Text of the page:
Well, before I go any further, I’ll tell you that the little birds were so delighted with the chocolate cake which the little rabbit left for them on the clean white stone, as I told you in the last story, that they went right to sleep after eating it and dreamed of a little white candy bunny and a big birthday cake with seven pink candles in it.
And after that little Billy Bunny hopped away, lippity, lip, clippity clip, and by and by he came to the Old Brush Heap where Cousin Cottontail lived before she moved next door to his mother in the Old Brier Patch at Snake Fence Corner.
And just as he reached the little patch that led into the Old Brush Heap he met Mrs. Grouse with her brood of little brown birdies.
“Good morning, Billy Bunny,” she said, while her small brood hid themselves in the dry leaves that strewed the ground. “Come here, children,” she called, “Billy Bunny won’t hurt you. He’s a friend.” So the little brown birds came out from their hiding places and stood in a row and bowed as nicely as you please, and the little rabbit opened his knapsack and gave them each a candy carrot.
Wasn’t that kind of him? And after that he said a little poem, and how I came to hear it was because a little wild canary, who was sitting close by, told it to me.
And this is the way it went:
“I am Billy Bunny from Old Snake
Fence Corner Town,
So don’t be worried, don’t be hurried,
Little birds of brown.
Mother knows I will not harm you;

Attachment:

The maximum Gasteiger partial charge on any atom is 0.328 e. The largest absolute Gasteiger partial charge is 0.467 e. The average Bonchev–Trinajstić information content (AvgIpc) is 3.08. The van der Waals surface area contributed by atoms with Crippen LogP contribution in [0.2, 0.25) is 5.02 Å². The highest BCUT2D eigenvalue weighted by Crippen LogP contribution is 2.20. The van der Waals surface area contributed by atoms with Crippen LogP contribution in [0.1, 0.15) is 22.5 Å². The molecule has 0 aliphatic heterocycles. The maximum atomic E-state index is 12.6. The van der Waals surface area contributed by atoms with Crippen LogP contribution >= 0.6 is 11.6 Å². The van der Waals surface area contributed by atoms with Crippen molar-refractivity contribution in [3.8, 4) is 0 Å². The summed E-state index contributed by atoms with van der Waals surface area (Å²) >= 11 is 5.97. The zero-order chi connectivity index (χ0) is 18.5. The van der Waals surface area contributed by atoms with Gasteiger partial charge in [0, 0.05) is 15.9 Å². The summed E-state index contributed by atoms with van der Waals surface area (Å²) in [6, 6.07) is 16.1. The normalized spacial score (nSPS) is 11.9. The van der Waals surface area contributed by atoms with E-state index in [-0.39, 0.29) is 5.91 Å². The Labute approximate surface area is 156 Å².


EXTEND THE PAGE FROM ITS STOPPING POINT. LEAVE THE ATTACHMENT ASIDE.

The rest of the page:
I’m no cruel snake to charm you,
So be merry; here’s a cherry
From the Circus Clown.”
And then he gave them a big red cherry, a candy cherry, you know, which his friend the Clown at the circus had given him a long time ago.
“Well, I must be hopping along,” said the little rabbit after the little birds had picked the cherry candy all to pieces until there was nothing left but the stone.
So away he went again to seek more adventures, and after a little while, not so very long ago, he came to the railroad bridge where you remember he and his brother, Bobby Tail, had taken a ride one day, oh, so long ago, maybe one hundred stories back, in a big empty freight car. And just then a train came by, and when the engineer saw Billy Bunny he stopped the train, for I suppose he thought the little rabbit wanted to get aboard.
And the brakeman helped him on and away went the train, over the rails that went clunkity, clunk, clunkity clunk, while the smoke from the engine trailed out behind, like a long gray feather. And the train didn’t stop until the brakeman called out Lettuceville, where a thousand little rabbits raised lovely green lettuce in a big field.
And in the next story you shall hear how the little rabbit scratched his ear and had some lettuce salad, too, all covered o’er with sugar dew.